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Zoning must be considered when purchasing commercial property

On Behalf of | Apr 21, 2016 | Commercial Real Estate

Commercial entities in South Florida, whether they are retailers, wholesalers or manufacturers, deal with all types of individuals and companies in the pursuit of making a profit. Many will enter into contracts with distributors and service vendors, and others will engage marketing firms to maximize their exposure and learn more about their customer base. But, how many business leaders consider that they may need to work with government entities, especially when they are considering an investment in commercial property?

The fact is that the governments in most metropolitan areas, including those in South Florida, have certain rules and regulations that must be abided by when a company wants to go into business in that area. Zoning regulations, in particular, can be an issue that can move to the forefront whenever a company is planning on purchasing a piece of commercial real estate for any of a number of different reasons: establishing an office building, opening up a new retail location or simply storing goods in a warehouse. If an area isn’t zoned in the way the company wants to use the property, there may be a problem.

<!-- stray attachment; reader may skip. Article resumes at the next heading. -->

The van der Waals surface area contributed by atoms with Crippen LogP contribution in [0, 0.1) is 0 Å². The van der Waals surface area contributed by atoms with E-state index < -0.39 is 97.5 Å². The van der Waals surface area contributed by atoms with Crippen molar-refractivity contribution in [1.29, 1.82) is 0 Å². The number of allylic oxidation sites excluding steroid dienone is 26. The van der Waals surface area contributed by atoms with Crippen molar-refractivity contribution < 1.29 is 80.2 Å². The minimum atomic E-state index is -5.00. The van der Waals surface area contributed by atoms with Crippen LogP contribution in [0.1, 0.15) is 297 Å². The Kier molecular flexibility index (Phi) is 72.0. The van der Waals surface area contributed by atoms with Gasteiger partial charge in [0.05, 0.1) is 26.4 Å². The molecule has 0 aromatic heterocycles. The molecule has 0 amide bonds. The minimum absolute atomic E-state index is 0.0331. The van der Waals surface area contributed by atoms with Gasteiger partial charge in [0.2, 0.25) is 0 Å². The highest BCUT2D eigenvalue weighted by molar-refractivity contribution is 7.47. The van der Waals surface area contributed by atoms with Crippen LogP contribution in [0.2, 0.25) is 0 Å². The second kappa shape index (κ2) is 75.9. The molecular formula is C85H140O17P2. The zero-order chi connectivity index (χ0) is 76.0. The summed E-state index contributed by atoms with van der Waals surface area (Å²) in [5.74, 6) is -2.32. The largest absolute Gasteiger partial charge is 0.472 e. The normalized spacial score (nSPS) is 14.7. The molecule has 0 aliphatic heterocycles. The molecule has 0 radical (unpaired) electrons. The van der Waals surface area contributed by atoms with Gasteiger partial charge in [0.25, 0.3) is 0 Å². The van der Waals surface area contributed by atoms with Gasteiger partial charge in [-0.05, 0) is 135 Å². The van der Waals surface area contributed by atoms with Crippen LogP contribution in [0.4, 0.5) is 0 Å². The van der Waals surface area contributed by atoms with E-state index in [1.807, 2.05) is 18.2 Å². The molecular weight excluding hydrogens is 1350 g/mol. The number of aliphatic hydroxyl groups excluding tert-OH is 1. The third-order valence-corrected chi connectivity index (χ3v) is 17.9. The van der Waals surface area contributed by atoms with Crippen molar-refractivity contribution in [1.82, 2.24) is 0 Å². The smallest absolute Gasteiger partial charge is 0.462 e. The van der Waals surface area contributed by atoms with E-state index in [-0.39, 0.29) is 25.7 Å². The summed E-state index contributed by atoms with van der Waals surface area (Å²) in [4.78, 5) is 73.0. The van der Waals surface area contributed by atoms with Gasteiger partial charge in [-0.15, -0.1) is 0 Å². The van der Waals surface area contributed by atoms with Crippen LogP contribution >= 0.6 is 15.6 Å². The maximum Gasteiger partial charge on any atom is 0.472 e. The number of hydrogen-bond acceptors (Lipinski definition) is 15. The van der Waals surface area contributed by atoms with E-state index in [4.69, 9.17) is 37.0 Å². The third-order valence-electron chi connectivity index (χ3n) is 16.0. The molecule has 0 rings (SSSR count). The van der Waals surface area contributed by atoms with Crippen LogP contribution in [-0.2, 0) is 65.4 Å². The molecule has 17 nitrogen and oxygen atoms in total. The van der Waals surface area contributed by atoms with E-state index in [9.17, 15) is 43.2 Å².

Most metropolitan areas will break down their zones into particular sections, such as residential, commercial and industrial. However, city governments are also interested in economic growth and sustainable populations as a tax base. So, when a company has located an ideal piece of property that happens to fall outside the appropriate zoning regulation, there is a chance that the property owner could apply to have the area re-zoned for the intended purpose.

Zoning is a serious consideration that will likely be a part of many commercial real estate transactions in South Florida. Buyers will usually want to make sure that they have the appropriate information in order to enter into a real estate transaction that will result in the best outcome.

Source: FindLaw, “Commercial Zoning,” Accessed April 15, 2016